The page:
Some of the common features of phone scams are described in the table below. Use this information to help you identify if a phone call claiming to be from us is a scam.

    How to identify phone scams

    What scammers may do

    Our approach

    Scammers may threaten you with immediate arrest. They do this to make you afraid or panic and stop you thinking clearly.

    We will never threaten you with immediate arrest.

    Scammers may:

    • demand you pay right now and keep you on the phone line until you pay
    • say that if you hang up there will be a warrant for your arrest.

    They use these threats to make you pay by the end of the call.

    We will never demand you stay on the line until a payment is made.

    Scammers may:

    • send unsolicited pre-recorded messages (robocalls) to your phone
    • leave messages on your voicemail asking you to call back.

     

    We will never send unsolicited pre-recorded messages to your phone.

    Only phone us on a number you have looked up yourself. Do not call the number given to you in the call or voicemail.

    Scammers may use technology to show real ATO or Australian phone numbers in the caller ID or call log.

    Calls from the ATO do not show a number. They will show as No Caller ID.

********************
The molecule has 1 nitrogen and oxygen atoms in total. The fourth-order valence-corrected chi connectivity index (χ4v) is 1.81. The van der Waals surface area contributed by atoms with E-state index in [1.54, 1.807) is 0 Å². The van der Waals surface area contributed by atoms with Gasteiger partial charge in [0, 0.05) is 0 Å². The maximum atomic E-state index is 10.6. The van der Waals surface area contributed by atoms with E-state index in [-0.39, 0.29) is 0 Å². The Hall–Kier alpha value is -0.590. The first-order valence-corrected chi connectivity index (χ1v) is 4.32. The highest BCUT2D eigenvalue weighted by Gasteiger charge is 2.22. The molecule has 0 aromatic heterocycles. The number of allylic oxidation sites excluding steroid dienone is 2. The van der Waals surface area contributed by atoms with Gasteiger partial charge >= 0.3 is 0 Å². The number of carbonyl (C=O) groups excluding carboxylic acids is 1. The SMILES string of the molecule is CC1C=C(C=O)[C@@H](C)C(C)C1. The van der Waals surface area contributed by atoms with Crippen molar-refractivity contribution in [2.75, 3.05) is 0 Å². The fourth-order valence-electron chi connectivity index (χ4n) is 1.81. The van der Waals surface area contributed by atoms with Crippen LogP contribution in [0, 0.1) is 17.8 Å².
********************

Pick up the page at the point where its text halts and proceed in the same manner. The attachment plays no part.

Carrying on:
Only phone us on a number you have looked up yourself. Do not call the number shown in caller ID or in your call log.

    Scammers may tell you that your tax file number (TFN) has been cancelled or suspended due to money laundering or other criminal activity.

    They will say you either need to:

    • pay money to avoid being arrested or sent to court
    • transfer your money to a safe bank account to protect your TFN from future misuse.

     

    We do not cancel TFNs.

    Always check that you're dealing with a legitimate agency before providing any information. If you're not sure, hang up.

    You can phone us to check. Only call us on a number you have looked up yourself. Do not call the number given to you in the call or voicemail.

    Scammers may refuse to allow you to speak with a trusted adviser or your regular tax agent.

    They do this to prevent anyone from telling you that it’s a scam and stopping you from paying.

    We will never prevent you from discussing your tax affairs with your trusted adviser or agent.

    Scammers may attempt to make a conference call with a fake tax professional, law enforcement officer or another official.

    They do this to make the call seem real and increase your fear, but the second person will be another scammer.

    We will never make a conference call with a third party, such as your tax agent or law enforcement.

    Know your tax affairs – you can log into ATO online services through myGov to check your tax affairs at any time. You can also contact your tax agent or the ATO.

    Scammers may request payment by iTunes, Google Play, STEAM or other vouchers.

    These vouchers can be easily purchased and sold globally. They are an untraceable form of currency (money).